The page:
It must be “Pick on Total Week” here at Chez Jake:
Total and Zarubezhneft have agreed to adjust their participation in the Kharyaga Production Sharing Agreement whereby Total will transfer a 20% interest together with operatorship to Zarubezhneft.
This is a big development: Kharyaga was the only producing development which Total operated in Russia. Once this deal goes through, Total will no longer operate anywhere in the country.
“Russia remains a key country for the Group. Total has ambitious plans for the future through its established partnership with Novatek and the ongoing Yamal LNG project”, commented Arnaud Breuillac, President Total Exploration & Production.
A key country for the Group, only we’ve just surrendered our one operated asset? Hmmm. I’m not sure that a partnership with Novatek quite compensates. Total is supposed to be a major Western oil company, and the ability to operate difficult assets such as Kharyaga ought to be what differentiates them from non-operating investors. Regarding Novatek, as I said before, I am of the opinion that Total’s position in Russia ought to be based on something a little more solid than an 18% stake in a company owned by somebody who probably owes his position to having once been Putin’s judo buddy. What is Total’s role in the Novatek partnership? Securing funding and supplying cash, probably. Perhaps some technical assistance. But once Yamal is built the Russians will figure that on the next development it is pretty easy to hire Technip, point to Yamal LNG, and say “povtoritye”. Total might make money, but will they add value?
“This transfer represents a new stage in the life of Kharyaga. A more substantial role for Zarubezhneft alongside our continued involvement will allow us to extract maximum value from Kharyaga for many years to come.”
Now this statement is telling, but to see why you need to look at Total’s recent history on Kharyaga, which is hinted at here:
Asked about the report at an oil and gas conference in Paris later on Wednesday, Total’s Michael Borrell, head of Europe and Central Asia said:
“We’ve had significant difficulties with one of the principal contractors [in the project],” adding that the group was working on maintaining the field’s production levels and treating the gas produced so it could be sold.
“In those circumstances it’s normal for us to be talking to our partners about how we address those issues and that together with our partners we optimize the long-term value in an asset like that,” Borrell said.
Significant difficulties? What difficulties? Oh, these difficulties:
In February 2011, Total said that it signed a $400 million engineering, procurement and construction contract with Russia’s Globalstroi engineering to update its central oil processing centre under the third phase of the production expansion project.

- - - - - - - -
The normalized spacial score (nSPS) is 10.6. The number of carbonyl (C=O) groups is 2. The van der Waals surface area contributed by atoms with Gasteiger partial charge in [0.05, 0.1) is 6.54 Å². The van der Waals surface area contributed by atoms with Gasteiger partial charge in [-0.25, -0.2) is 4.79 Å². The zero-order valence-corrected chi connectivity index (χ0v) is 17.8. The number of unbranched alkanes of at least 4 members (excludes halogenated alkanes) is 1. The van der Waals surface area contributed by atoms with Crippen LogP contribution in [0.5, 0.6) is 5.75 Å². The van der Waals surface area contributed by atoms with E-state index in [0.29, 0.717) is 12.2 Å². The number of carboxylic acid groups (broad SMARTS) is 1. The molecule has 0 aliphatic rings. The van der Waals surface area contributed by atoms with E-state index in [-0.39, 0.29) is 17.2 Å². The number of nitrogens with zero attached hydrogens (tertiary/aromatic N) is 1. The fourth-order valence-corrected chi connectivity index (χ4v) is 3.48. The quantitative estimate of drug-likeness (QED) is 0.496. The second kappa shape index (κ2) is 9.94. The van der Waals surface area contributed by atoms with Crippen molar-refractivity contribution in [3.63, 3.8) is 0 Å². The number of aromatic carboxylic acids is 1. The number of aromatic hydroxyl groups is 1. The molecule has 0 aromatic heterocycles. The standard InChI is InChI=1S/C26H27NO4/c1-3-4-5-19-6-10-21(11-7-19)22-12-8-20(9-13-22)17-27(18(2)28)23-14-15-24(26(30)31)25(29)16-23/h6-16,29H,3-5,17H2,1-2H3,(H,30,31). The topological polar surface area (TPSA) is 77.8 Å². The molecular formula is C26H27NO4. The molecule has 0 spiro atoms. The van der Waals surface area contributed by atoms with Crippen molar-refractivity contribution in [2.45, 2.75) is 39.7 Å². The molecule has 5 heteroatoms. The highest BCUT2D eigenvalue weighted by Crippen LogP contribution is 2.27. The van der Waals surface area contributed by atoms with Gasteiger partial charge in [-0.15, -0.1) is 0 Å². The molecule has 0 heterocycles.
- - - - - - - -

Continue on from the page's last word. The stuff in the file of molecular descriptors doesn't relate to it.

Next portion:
However, the contractor has failed to perform.
The project referred to is the Kharyaga Phase 3 expansion. I understand that this is the second (or perhaps third) attempt that Total has made at getting this project completed, and each time they have met with failure. For a company that managed to get the initial Kharyaga development done in Yeltsin’s Russia, this is some drop-off in competency. In other words, the reason for the sale is that Total has fucked up the expansion project so many times they have been forced to hand it over to their local partner to get the damned thing done. It was all a bit too difficult for the French, it seems.
Following the tragic death of Total’s CEO Christophe de Margerie in a plane crash in October 2014, I said:
[T]he Big Moustache’s enormous character made him genuinely popular among the Russian leadership and it is no certainty that his successor will make the same impact in a country where personal relations count for so much. It could well turn out that much of Total’s commitment to Russia was down to de Margerie personally. Having not been involved in E&P in Russia, the new CEO might find it a cold and difficult place to do business.
It seems that prediction has now come to pass.
I cannot see how this can be spun as anything other than a major setback for Total who, with Kharyaga and their involvement with Shtokhman, had such high hopes for Russia only a few years ago. But it’s not just Russia. Allow me to present a list of countries in which Total is not operating:
For an international oil company, these are pretty serious omissions from a global portfolio for two reasons. Firstly, the USA, Canada, and Australia represent political stability, the producing nations which other majors use to offset their risky operations in places like Africa and South America. Secondly, Kazakhstan, Brazil, and Russia represent three of the main regions for potential future development, the “new” areas into which the supermajors were hoping to go to boost their flagging reserve replacement rates. I’m not convinced getting into stalemates in Uganda and doubling down in Nigeria and Angola is a strategy that will pay off in the long run. Time will tell.